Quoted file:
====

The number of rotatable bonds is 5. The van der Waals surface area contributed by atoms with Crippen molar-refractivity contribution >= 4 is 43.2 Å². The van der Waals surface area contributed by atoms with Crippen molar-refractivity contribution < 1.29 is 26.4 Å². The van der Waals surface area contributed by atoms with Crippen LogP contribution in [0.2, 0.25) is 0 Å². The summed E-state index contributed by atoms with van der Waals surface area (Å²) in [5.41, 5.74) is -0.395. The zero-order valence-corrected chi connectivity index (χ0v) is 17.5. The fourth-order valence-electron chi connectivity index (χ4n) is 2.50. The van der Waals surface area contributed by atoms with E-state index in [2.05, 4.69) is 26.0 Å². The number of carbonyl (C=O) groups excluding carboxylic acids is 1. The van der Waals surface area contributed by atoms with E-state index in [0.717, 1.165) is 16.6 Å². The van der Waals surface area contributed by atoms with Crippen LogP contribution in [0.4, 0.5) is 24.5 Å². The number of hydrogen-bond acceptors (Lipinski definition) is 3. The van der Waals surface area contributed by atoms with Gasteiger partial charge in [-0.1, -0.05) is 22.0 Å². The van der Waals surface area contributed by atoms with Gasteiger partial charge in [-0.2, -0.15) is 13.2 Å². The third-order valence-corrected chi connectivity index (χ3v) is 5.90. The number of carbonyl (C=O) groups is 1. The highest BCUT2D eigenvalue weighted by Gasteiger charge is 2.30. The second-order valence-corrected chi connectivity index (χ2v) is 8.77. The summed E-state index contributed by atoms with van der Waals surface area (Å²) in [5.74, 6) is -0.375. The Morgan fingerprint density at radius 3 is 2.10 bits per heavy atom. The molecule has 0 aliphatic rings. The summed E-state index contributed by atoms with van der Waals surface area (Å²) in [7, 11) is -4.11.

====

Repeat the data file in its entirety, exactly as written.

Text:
The number of rotatable bonds is 5. The van der Waals surface area contributed by atoms with Crippen molar-refractivity contribution >= 4 is 43.2 Å². The van der Waals surface area contributed by atoms with Crippen molar-refractivity contribution < 1.29 is 26.4 Å². The van der Waals surface area contributed by atoms with Crippen LogP contribution in [0.2, 0.25) is 0 Å². The summed E-state index contributed by atoms with van der Waals surface area (Å²) in [5.41, 5.74) is -0.395. The zero-order valence-corrected chi connectivity index (χ0v) is 17.5. The fourth-order valence-electron chi connectivity index (χ4n) is 2.50. The van der Waals surface area contributed by atoms with E-state index in [2.05, 4.69) is 26.0 Å². The number of carbonyl (C=O) groups excluding carboxylic acids is 1. The van der Waals surface area contributed by atoms with E-state index in [0.717, 1.165) is 16.6 Å². The van der Waals surface area contributed by atoms with Crippen LogP contribution in [0.4, 0.5) is 24.5 Å². The number of hydrogen-bond acceptors (Lipinski definition) is 3. The van der Waals surface area contributed by atoms with Gasteiger partial charge in [-0.1, -0.05) is 22.0 Å². The van der Waals surface area contributed by atoms with Gasteiger partial charge in [-0.2, -0.15) is 13.2 Å². The third-order valence-corrected chi connectivity index (χ3v) is 5.90. The number of carbonyl (C=O) groups is 1. The highest BCUT2D eigenvalue weighted by Gasteiger charge is 2.30. The second-order valence-corrected chi connectivity index (χ2v) is 8.77. The summed E-state index contributed by atoms with van der Waals surface area (Å²) in [5.74, 6) is -0.375. The Morgan fingerprint density at radius 3 is 2.10 bits per heavy atom. The molecule has 0 aliphatic rings. The summed E-state index contributed by atoms with van der Waals surface area (Å²) in [7, 11) is -4.11.